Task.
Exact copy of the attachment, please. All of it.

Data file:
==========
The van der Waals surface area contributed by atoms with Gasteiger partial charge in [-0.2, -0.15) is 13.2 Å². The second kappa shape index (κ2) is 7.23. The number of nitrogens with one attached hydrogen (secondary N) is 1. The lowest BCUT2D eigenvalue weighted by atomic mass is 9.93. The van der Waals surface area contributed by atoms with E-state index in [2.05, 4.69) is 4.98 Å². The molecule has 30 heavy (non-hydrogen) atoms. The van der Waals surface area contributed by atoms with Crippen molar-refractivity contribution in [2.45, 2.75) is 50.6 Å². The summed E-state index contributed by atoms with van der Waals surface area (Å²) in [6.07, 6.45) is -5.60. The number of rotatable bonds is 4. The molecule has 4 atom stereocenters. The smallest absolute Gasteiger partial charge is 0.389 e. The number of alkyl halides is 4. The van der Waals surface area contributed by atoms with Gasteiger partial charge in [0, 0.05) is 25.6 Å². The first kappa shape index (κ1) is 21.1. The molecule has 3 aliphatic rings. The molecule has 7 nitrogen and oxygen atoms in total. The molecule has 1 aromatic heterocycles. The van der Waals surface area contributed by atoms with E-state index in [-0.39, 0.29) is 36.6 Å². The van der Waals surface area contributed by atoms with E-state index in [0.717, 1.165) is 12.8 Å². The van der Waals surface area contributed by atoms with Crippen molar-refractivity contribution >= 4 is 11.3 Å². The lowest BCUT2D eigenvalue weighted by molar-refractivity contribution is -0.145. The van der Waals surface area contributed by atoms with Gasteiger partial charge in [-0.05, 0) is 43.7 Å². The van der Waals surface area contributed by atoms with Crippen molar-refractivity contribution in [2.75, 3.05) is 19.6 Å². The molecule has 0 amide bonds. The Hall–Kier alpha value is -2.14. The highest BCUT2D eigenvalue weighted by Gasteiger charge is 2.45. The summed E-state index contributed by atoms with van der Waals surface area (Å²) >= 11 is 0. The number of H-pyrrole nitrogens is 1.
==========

The van der Waals surface area contributed by atoms with Gasteiger partial charge in [-0.2, -0.15) is 13.2 Å². The second kappa shape index (κ2) is 7.23. The number of nitrogens with one attached hydrogen (secondary N) is 1. The lowest BCUT2D eigenvalue weighted by atomic mass is 9.93. The van der Waals surface area contributed by atoms with E-state index in [2.05, 4.69) is 4.98 Å². The molecule has 30 heavy (non-hydrogen) atoms. The van der Waals surface area contributed by atoms with Crippen molar-refractivity contribution in [2.45, 2.75) is 50.6 Å². The summed E-state index contributed by atoms with van der Waals surface area (Å²) in [6.07, 6.45) is -5.60. The number of rotatable bonds is 4. The molecule has 4 atom stereocenters. The smallest absolute Gasteiger partial charge is 0.389 e. The number of alkyl halides is 4. The van der Waals surface area contributed by atoms with Gasteiger partial charge in [0, 0.05) is 25.6 Å². The first kappa shape index (κ1) is 21.1. The molecule has 3 aliphatic rings. The molecule has 7 nitrogen and oxygen atoms in total. The molecule has 1 aromatic heterocycles. The van der Waals surface area contributed by atoms with E-state index in [-0.39, 0.29) is 36.6 Å². The van der Waals surface area contributed by atoms with E-state index in [0.717, 1.165) is 12.8 Å². The van der Waals surface area contributed by atoms with Crippen molar-refractivity contribution >= 4 is 11.3 Å². The lowest BCUT2D eigenvalue weighted by molar-refractivity contribution is -0.145. The van der Waals surface area contributed by atoms with Gasteiger partial charge in [-0.05, 0) is 43.7 Å². The van der Waals surface area contributed by atoms with Crippen molar-refractivity contribution in [2.75, 3.05) is 19.6 Å². The molecule has 0 amide bonds. The Hall–Kier alpha value is -2.14. The highest BCUT2D eigenvalue weighted by Gasteiger charge is 2.45. The summed E-state index contributed by atoms with van der Waals surface area (Å²) >= 11 is 0. The number of H-pyrrole nitrogens is 1.